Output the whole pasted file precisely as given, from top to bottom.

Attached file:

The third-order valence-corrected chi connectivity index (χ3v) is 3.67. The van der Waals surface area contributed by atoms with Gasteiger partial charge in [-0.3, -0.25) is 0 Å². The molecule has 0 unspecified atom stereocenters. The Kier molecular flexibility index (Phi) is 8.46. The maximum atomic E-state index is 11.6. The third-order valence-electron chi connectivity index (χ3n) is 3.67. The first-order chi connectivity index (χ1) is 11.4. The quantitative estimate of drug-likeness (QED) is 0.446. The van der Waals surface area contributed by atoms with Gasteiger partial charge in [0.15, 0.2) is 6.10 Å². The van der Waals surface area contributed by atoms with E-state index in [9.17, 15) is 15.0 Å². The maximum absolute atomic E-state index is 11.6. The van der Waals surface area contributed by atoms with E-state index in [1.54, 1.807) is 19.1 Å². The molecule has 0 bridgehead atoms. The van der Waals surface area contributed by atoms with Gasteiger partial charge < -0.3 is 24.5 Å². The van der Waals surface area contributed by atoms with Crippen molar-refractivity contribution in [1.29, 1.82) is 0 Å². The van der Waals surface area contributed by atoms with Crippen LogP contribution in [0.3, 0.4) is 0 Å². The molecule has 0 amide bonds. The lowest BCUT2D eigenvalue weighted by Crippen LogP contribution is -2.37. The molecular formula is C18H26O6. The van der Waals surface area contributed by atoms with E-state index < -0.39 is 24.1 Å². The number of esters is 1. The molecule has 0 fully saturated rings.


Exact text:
The third-order valence-corrected chi connectivity index (χ3v) is 3.67. The van der Waals surface area contributed by atoms with Gasteiger partial charge in [-0.3, -0.25) is 0 Å². The molecule has 0 unspecified atom stereocenters. The Kier molecular flexibility index (Phi) is 8.46. The maximum atomic E-state index is 11.6. The third-order valence-electron chi connectivity index (χ3n) is 3.67. The first-order chi connectivity index (χ1) is 11.4. The quantitative estimate of drug-likeness (QED) is 0.446. The van der Waals surface area contributed by atoms with Gasteiger partial charge in [0.15, 0.2) is 6.10 Å². The van der Waals surface area contributed by atoms with E-state index in [9.17, 15) is 15.0 Å². The maximum absolute atomic E-state index is 11.6. The van der Waals surface area contributed by atoms with E-state index in [1.54, 1.807) is 19.1 Å². The molecule has 0 bridgehead atoms. The van der Waals surface area contributed by atoms with Gasteiger partial charge < -0.3 is 24.5 Å². The van der Waals surface area contributed by atoms with Crippen molar-refractivity contribution in [1.29, 1.82) is 0 Å². The van der Waals surface area contributed by atoms with Crippen LogP contribution in [0.3, 0.4) is 0 Å². The molecule has 0 amide bonds. The lowest BCUT2D eigenvalue weighted by Crippen LogP contribution is -2.37. The molecular formula is C18H26O6. The van der Waals surface area contributed by atoms with E-state index < -0.39 is 24.1 Å². The number of esters is 1. The molecule has 0 fully saturated rings.